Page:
• After Swachh Bharat, there is a need to make Swasth Bharat a Jan Andolan, through awareness about right nutrition, lifestyle and Yoga.
  • The allocation to the Ministry of AYUSH has been increased by 40 percent

Nutrition, Drinking Water, Sanitation and Clean Air:

  • In addition to several initiatives in the health sector, Budget 2021-22 has also focused on various programmes that directly or indirectly influence outcomes in health such as nutrition, drinking water, sanitation and clean air.

Nutrition:

  • There is a serious problem of under-nutrition, stunting, wasting and anaemia in India. POSHAN Abhiyan was launched in 2018 to provide an appropriate governance structure reflecting the many overlapping factors that affect the nutritional status of an individual or household. In Union Budget 2021-22, Mission Poshan 2.0 has been launched for strengthening the nutritional content, delivery, outreach, and outcome of various programmes by merging the Supplementary Nutrition Programme and the Poshan Abhiyaan.
  • The Central Government is implementing several programmes in nutrition which include the POSHAN Abhiyaan, Integrated Child Development Services, Anemia Mukt Bharat and Pradhan Mantri Matru Vandana Yojana.

Drinking water and sanitation:

  • An adequate quantity of safe drinking water is essential for health, as is access to sanitation facilities with appropriate sewage disposal. Coupled with good hygiene practices, these two elements play a crucial role in reducing morbidity and mortality.
  • Water quality is problematic in many areas due to an excessively high content of fluoride, arsenic and iron. The issue of viral and bacteriological contamination also exists. The absence of adequate sewage disposal results in contamination of water sources. As a result of overexploitation, groundwater quality has deteriorated considerably posing significant dangers to the health of people, especially in rural areas.
  • Water-borne ailments continue to be among the leading causes of illness and child deaths in India. The World Bank estimates that 21 percent of communicable ailments are water-borne. Diarrhoea is among the biggest killers of children under the age of 5, in addition to neonatal complications, pneumonia and sepsis. Metal contamination is also a serious issue.
  • A sum of about Rs. 2,87,000 Crore has been allocated over 5 years for the Jal Jeevan Mission (Urban). At least 2.86 crore household tap connections will be provided under this Mission. Universal water supply will be ensured in all 4,378 Urban Local Bodies alongside liquid waste management in 500 AMRUT cities.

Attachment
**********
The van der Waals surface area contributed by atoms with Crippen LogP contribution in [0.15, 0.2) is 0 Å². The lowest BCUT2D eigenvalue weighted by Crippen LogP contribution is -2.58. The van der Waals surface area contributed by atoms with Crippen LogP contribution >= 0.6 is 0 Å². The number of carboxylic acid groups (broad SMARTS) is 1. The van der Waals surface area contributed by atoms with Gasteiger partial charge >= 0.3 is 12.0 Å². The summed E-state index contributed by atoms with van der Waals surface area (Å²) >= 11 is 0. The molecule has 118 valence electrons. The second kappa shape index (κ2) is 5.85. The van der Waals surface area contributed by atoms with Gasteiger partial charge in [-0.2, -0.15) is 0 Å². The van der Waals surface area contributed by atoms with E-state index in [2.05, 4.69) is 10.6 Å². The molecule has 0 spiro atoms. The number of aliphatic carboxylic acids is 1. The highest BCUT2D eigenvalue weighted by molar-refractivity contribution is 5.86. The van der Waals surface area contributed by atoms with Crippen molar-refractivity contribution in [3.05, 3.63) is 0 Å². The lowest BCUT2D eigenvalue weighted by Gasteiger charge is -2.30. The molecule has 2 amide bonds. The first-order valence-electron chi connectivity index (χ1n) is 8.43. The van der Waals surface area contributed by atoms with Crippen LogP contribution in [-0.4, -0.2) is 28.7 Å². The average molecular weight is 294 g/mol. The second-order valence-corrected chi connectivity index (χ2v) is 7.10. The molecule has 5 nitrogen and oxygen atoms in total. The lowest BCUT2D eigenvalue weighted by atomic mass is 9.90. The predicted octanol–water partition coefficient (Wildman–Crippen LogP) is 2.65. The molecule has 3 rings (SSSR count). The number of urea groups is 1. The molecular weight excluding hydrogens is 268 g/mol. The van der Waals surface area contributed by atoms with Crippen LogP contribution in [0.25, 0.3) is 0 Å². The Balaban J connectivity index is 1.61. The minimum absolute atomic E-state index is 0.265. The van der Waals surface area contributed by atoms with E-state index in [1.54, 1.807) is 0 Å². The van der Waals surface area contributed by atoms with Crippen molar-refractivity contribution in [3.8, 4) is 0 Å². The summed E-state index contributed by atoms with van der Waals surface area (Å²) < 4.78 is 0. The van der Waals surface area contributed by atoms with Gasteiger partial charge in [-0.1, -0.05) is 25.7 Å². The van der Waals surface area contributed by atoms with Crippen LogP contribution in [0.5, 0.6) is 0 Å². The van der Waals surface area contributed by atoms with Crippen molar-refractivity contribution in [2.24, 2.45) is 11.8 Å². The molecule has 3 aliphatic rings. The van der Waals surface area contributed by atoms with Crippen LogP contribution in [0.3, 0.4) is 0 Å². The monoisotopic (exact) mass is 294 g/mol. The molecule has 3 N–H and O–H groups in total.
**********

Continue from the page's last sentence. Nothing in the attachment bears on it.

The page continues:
• 1,41,678 Crore has been allocated over 5 years for the Urban Swachh Bharat Mission which will include complete faecal sludge management and wastewater treatment; source segregation of garbage; reduction in single-use plastic; bioremediation of all legacy dumpsites as well as managing waste from construction and demolition activities.

Clean air:

  • The budget has made a provision to the tune of Rs. 2,217 Crore for tackling air pollution in 42 urban centres with a million-plus population.

Conclusion:

  • It is important to note that while the Union Budget is an important instrument, a large part of the action, both in terms of increased spending on the health sector as well as quality implementation at scale, lies in States.
  • Thus, if the NHP, 2017 goals of increased spending on health as well as improved outcomes are to be achieved, the Centre and States will need to work in tandem.

Chapter 3: Towards Realisation of a Five Trillion Dollar Economy

Introduction:

  • The Indian economy has set an ambitious target of transforming itself into a five trillion US$ economy by 2024-25.
  • Considering the large geographic size, demographic strength and robust economic fundamentals, the country is well placed to aspire for this target.

Impact of the pandemic:

  • The country’s progress towards achieving this ambition received a setback by the onset of the COVID-19 pandemic challenges.
  • An already slowing global economy got a further blow by the global pandemic in 2020. The pandemic and its consequent stringent lockdowns inhibited economic growth. Recession, which implies a fall in production/a slump in economic activity, accelerated unemployment and plummeting trade.

Way forward:

  • There is the need to adopt a multi-pronged approach to realize India’s arduous but attainable objective of becoming a US$ 5 trillion economy.
  • The need of the hour is to follow a two-pronged approach:
    • Mitigate the impact of the consequences of the pandemic
    • Ensure accelerated growth

Addressing immediate challenges:

Halting the Slow Down:

  • Though the rate of growth of GNI has been slowing down since 2017-18, 2020-21 witnessed an unprecedented contraction of 7.9 percent.
  • An expansionary fiscal policy is required to counter the recession.
  • Both liquidity injections and fiscal stimuli are being used to steer the economy back on the growth trajectory.
    • Throughout 2020, the Government of India (Gol) provided stimuli to the economy, in the form of AatmaNirbhar Bharat packages. These packages, together with the measures taken by the Reserve Bank of India (RBI), amounted to Rs. 27.1 lakh crores, i.e. around 13 percent of the GDP.
      • From 9.5 percent of GDP in 2020-21, the fiscal deficit is projected to become 6.8 percent in 2021-22 and further to 4.5 percent in 2025-26, for which the Budget envisages fiscal consolidation.